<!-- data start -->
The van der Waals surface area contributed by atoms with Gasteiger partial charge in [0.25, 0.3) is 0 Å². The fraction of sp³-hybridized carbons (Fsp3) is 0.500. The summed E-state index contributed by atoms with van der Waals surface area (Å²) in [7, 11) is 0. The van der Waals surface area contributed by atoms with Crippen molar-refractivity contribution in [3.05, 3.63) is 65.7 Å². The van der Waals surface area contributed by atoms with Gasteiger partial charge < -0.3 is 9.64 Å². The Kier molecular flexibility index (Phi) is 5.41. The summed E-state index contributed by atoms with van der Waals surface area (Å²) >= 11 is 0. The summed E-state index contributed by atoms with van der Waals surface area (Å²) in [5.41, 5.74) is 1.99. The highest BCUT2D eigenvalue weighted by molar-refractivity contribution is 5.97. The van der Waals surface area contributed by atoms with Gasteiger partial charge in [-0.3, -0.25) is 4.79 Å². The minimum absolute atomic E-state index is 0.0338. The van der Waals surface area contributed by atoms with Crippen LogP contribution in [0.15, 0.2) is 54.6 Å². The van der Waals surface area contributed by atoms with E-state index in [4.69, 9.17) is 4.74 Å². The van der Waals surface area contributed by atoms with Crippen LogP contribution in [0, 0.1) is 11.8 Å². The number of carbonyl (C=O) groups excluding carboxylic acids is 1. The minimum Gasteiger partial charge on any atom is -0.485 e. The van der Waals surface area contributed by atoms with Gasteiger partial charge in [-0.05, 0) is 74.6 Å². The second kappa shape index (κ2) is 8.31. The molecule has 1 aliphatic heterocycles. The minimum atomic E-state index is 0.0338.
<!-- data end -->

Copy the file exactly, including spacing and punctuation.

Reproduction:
The van der Waals surface area contributed by atoms with Gasteiger partial charge in [0.25, 0.3) is 0 Å². The fraction of sp³-hybridized carbons (Fsp3) is 0.500. The summed E-state index contributed by atoms with van der Waals surface area (Å²) in [7, 11) is 0. The van der Waals surface area contributed by atoms with Crippen molar-refractivity contribution in [3.05, 3.63) is 65.7 Å². The van der Waals surface area contributed by atoms with Gasteiger partial charge < -0.3 is 9.64 Å². The Kier molecular flexibility index (Phi) is 5.41. The summed E-state index contributed by atoms with van der Waals surface area (Å²) >= 11 is 0. The summed E-state index contributed by atoms with van der Waals surface area (Å²) in [5.41, 5.74) is 1.99. The highest BCUT2D eigenvalue weighted by molar-refractivity contribution is 5.97. The van der Waals surface area contributed by atoms with Gasteiger partial charge in [-0.3, -0.25) is 4.79 Å². The minimum absolute atomic E-state index is 0.0338. The van der Waals surface area contributed by atoms with Crippen LogP contribution in [0.15, 0.2) is 54.6 Å². The van der Waals surface area contributed by atoms with E-state index in [4.69, 9.17) is 4.74 Å². The van der Waals surface area contributed by atoms with Crippen LogP contribution in [0, 0.1) is 11.8 Å². The number of carbonyl (C=O) groups excluding carboxylic acids is 1. The minimum Gasteiger partial charge on any atom is -0.485 e. The van der Waals surface area contributed by atoms with Gasteiger partial charge in [-0.05, 0) is 74.6 Å². The second kappa shape index (κ2) is 8.31. The molecule has 1 aliphatic heterocycles. The minimum atomic E-state index is 0.0338.